From there it was back to the lanes for Ardersier and the operational garrison at Fort George, which was hosting the Highland Military Tattoo and had a heavy military presence who were all sporting their normal camouflaged fatigues perversely accompanied by hi-viz yellow jackets. As a result, I skirted the fort and continued on a now deserted lane around the ranges and on to the even more deserted and very eerie Port of Ardersier, formerly a huge oil platform construction yard. Apparently there are plans to turn it into a ‘super-hub’ offshore wind manufacturing facility. Manufacturing wind is a new one on me. Maybe they are planning to build a huge set of electric fans that look a bit like all those white elephants we seem to plant with good intention on every available hill-top that pretend to save the planet by generating the power to run one small light bulb. Ooerrr…..I’m off on one again.
A bone straight equally deserted two-mile road then took me away from the old port and back to the A96 and the last few miles into Nairn, the self-dubbed Brighton of the North……ehem. As I trudged the last couple of miles I couldn’t help but try to think up better uses for the old port – maybe a film set, a sports stadium, another new parliament building, or even a grand spot for Scotland to host the olympics.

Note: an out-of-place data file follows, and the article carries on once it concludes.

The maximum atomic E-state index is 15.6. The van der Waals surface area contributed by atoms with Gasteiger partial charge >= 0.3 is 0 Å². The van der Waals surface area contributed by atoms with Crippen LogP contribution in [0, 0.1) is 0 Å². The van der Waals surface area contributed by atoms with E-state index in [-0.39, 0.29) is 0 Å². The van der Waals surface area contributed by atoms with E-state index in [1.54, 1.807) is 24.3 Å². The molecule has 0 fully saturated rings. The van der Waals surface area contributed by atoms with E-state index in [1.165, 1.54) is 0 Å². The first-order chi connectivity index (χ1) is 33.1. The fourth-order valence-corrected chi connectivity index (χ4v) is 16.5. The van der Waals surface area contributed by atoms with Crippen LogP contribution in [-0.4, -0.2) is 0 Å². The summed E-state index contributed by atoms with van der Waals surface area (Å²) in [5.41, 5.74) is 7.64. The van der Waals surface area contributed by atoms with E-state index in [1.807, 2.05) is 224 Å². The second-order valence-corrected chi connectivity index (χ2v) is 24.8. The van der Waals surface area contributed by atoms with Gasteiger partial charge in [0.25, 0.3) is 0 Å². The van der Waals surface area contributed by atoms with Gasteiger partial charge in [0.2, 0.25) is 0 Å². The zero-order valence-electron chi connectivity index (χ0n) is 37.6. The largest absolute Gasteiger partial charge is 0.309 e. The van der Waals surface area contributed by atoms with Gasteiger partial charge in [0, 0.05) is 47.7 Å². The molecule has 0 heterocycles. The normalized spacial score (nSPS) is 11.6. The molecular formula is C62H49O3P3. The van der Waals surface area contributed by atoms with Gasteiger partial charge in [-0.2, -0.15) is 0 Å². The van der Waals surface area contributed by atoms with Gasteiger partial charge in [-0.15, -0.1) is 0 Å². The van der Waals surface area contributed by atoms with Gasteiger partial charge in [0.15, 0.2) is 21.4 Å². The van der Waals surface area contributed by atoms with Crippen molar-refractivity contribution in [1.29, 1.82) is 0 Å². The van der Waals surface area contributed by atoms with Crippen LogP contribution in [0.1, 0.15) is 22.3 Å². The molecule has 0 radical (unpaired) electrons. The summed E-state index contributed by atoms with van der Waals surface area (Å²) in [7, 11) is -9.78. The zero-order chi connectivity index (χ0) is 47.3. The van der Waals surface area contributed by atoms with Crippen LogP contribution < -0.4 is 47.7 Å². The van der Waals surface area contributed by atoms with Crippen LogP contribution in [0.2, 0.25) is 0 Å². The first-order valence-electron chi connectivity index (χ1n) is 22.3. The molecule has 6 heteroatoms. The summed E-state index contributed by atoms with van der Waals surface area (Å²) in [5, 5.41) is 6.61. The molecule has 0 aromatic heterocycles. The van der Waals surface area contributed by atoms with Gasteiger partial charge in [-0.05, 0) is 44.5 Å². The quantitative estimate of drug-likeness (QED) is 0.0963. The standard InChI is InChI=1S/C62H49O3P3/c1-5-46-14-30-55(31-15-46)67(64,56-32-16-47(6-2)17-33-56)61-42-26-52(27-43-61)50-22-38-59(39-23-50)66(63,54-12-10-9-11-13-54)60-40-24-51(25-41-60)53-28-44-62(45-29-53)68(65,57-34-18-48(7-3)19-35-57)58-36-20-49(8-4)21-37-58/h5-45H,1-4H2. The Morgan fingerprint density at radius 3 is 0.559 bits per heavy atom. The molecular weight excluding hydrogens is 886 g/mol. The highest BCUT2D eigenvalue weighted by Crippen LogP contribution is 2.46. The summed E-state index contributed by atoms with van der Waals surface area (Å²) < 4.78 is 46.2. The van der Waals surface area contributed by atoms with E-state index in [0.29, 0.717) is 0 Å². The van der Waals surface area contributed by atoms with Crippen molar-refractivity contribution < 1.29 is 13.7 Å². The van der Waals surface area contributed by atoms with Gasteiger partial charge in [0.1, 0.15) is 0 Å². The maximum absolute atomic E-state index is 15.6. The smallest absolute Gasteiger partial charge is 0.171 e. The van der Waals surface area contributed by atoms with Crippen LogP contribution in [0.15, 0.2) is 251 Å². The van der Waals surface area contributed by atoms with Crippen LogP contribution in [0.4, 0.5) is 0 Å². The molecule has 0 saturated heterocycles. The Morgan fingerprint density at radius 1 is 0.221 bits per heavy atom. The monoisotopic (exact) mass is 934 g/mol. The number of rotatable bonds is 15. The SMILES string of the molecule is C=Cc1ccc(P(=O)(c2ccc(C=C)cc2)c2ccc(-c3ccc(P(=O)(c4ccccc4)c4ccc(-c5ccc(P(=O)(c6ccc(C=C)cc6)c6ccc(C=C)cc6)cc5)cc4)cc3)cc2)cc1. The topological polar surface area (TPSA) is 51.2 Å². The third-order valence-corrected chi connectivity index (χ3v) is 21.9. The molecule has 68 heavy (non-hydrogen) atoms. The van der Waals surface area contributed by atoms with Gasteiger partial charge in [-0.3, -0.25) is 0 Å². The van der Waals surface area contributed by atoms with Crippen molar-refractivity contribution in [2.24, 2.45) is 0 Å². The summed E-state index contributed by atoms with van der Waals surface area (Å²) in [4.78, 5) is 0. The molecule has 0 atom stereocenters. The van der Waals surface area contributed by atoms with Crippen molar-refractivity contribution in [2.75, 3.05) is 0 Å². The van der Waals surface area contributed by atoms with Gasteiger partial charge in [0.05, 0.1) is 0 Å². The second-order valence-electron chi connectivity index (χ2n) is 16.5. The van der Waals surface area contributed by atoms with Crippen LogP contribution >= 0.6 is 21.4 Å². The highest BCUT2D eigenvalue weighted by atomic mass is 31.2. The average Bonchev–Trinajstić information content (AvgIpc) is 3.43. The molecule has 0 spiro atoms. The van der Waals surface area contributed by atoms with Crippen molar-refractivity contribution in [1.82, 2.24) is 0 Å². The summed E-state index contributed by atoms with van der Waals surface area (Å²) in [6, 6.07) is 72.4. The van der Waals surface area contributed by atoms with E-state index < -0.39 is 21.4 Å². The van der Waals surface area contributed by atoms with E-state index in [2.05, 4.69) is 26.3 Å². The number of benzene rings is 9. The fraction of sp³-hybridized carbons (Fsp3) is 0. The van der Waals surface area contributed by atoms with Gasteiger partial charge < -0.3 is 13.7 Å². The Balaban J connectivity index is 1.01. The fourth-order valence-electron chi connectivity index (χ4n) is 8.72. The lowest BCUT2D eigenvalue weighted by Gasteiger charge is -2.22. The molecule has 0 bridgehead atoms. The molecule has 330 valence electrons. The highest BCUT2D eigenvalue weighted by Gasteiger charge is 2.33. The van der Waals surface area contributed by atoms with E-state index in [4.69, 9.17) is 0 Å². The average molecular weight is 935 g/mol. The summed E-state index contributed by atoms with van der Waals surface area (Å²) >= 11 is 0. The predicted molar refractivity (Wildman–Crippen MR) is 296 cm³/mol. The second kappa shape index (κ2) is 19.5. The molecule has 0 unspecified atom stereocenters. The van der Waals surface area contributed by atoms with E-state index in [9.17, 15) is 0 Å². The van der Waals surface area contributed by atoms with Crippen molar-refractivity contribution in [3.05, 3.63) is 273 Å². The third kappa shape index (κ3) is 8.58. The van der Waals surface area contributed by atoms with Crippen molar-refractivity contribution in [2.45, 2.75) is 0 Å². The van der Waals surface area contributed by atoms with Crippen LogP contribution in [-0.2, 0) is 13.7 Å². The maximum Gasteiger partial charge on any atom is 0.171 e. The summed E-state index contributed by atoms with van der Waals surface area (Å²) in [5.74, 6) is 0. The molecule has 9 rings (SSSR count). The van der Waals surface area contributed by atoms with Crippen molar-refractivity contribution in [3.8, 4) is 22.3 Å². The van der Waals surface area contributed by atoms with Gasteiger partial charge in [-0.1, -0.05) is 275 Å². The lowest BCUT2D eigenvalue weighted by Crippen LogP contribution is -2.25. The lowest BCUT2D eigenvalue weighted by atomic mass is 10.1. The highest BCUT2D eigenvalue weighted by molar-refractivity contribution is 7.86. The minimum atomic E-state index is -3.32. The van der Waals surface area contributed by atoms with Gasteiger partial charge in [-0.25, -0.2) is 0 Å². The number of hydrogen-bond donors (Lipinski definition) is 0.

Stage 170, 8th September: Nairn to Burghead
Things had become much flatter now. Mountainous backdrops seemed but a distant memory. So it was as I took to the sandy beach from Nairn before ducking inland to find a way up the estuary and cross the Findhorn River. In walking the tracks of Culbin Forest I noticed how autumn was slowly taking hold as colourful fungi sprung into life in the forest litter and track edges.
I emerged onto a lane and quickly came across a friendly couple from my neck of the woods in Leicestershire. They had upped sticks and were living in a caravan as they set about demolishing a derelict house and building new. We chatted enthusiastically for twenty minutes about the many virtues of Scotland and its people and I almost had to tear myself away from a familiar accent and lovely easy chatter.